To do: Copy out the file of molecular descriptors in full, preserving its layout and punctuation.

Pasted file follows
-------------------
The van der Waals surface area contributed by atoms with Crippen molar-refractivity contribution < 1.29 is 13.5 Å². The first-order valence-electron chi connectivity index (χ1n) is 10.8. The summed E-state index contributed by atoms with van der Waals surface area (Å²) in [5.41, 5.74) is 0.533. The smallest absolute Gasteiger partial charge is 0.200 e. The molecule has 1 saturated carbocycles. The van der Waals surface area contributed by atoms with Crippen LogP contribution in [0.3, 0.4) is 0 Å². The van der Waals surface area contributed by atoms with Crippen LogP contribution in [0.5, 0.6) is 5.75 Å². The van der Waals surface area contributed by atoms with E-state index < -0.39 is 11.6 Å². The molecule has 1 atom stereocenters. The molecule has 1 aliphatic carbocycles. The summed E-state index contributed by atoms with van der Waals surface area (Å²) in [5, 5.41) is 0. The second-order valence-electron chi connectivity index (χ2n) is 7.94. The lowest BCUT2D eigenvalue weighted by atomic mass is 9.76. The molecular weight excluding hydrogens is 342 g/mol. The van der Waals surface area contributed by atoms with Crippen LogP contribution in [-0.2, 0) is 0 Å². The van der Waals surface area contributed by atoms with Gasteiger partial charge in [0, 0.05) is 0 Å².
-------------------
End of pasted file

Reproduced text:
The van der Waals surface area contributed by atoms with Crippen molar-refractivity contribution < 1.29 is 13.5 Å². The first-order valence-electron chi connectivity index (χ1n) is 10.8. The summed E-state index contributed by atoms with van der Waals surface area (Å²) in [5.41, 5.74) is 0.533. The smallest absolute Gasteiger partial charge is 0.200 e. The molecule has 1 saturated carbocycles. The van der Waals surface area contributed by atoms with Crippen LogP contribution in [0.3, 0.4) is 0 Å². The van der Waals surface area contributed by atoms with Crippen LogP contribution in [0.5, 0.6) is 5.75 Å². The van der Waals surface area contributed by atoms with E-state index < -0.39 is 11.6 Å². The molecule has 1 atom stereocenters. The molecule has 1 aliphatic carbocycles. The summed E-state index contributed by atoms with van der Waals surface area (Å²) in [5, 5.41) is 0. The second-order valence-electron chi connectivity index (χ2n) is 7.94. The lowest BCUT2D eigenvalue weighted by atomic mass is 9.76. The molecular weight excluding hydrogens is 342 g/mol. The van der Waals surface area contributed by atoms with Crippen LogP contribution in [-0.2, 0) is 0 Å². The van der Waals surface area contributed by atoms with Gasteiger partial charge in [0, 0.05) is 0 Å².